Wednesday, April 26, 2017

Himself: a Novel

Himself: a Novel / Jess Kidd, 375 pp.

Mahony was raised in a tough Dublin orphanage.  In his twenties, he receives a mysterious message about his parentage, directing him to the west-coast village of Mulderrig, the place the message alleges he was born.

Any worthwhile novel set in a small Irish village will be full of outlandish characters, and this novel is no exception.  Most notable is Mrs. Cauley, long retired from the stage, but full of stage presence, an acid wit, and one heck of a wardrobe.  While putting together a local production of The Playboy of the Western World, she vows to help Mahony learn the truth about his missing mother, Orla.  Many of the novel's characters are ghosts, also not unusual in Irish fiction, although these are an especially horny bunch.  But the all-important character here is the language, rendered so well you can hear it, and often laugh-out-loud funny:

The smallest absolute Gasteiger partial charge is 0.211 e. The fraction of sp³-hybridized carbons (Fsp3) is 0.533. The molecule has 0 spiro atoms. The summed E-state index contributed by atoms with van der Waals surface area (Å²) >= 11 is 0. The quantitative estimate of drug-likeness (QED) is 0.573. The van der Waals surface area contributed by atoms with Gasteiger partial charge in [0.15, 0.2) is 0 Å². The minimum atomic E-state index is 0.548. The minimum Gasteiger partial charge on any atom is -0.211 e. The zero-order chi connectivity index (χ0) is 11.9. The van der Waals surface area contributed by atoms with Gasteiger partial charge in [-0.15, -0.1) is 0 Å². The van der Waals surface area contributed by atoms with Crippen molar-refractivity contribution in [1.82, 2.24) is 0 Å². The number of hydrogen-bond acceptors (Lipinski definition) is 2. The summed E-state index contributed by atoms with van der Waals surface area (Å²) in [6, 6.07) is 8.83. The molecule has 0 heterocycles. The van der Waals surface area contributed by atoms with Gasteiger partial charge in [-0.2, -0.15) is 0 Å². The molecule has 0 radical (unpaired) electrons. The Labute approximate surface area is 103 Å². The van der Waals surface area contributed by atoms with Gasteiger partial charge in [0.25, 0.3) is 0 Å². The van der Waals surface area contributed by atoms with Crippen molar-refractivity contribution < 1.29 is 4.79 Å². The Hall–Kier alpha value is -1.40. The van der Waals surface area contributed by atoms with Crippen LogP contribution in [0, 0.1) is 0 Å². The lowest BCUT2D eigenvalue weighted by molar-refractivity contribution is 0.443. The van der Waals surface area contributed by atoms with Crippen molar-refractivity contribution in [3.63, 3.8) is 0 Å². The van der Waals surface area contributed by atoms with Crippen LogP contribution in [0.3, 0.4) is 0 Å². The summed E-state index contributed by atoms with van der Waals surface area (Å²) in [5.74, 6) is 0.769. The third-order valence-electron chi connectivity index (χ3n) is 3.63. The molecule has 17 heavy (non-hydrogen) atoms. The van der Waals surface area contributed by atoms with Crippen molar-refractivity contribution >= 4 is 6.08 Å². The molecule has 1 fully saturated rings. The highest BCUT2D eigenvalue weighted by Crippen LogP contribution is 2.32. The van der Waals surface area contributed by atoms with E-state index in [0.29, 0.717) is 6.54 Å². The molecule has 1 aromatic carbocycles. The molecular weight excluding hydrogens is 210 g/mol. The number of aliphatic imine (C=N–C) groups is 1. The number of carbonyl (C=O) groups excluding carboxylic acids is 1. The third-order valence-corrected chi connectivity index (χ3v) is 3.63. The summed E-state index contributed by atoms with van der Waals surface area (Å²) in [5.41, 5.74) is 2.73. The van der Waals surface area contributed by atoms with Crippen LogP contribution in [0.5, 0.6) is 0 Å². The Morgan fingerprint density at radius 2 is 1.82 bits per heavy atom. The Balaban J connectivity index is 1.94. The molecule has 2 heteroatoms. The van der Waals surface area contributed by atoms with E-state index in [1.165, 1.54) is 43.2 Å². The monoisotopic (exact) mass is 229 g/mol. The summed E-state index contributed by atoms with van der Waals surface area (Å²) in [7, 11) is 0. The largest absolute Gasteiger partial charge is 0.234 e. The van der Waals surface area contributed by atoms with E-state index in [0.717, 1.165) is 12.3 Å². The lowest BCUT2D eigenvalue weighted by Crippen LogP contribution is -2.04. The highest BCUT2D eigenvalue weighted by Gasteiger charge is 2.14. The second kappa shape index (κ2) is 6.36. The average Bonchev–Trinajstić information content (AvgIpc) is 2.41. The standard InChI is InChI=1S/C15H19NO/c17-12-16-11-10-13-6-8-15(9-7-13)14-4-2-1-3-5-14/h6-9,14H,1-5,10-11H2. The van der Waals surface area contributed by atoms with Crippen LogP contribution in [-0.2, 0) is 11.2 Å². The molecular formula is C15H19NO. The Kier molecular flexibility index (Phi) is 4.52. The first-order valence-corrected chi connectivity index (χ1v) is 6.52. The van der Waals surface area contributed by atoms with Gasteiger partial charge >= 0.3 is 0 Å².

"I can't vouch for anyone else in this town, for they're mostly a shower of shites..."

"He may have been a big fat arse of a Jesus but you'd forgive him that for his superior singing voice."

"So Father Jim, sitting scratching his holy bollocks on the commode there, is of no use to us?"

Mystery, violence, magic, suspense, and romance in one highly entertaining first novel.

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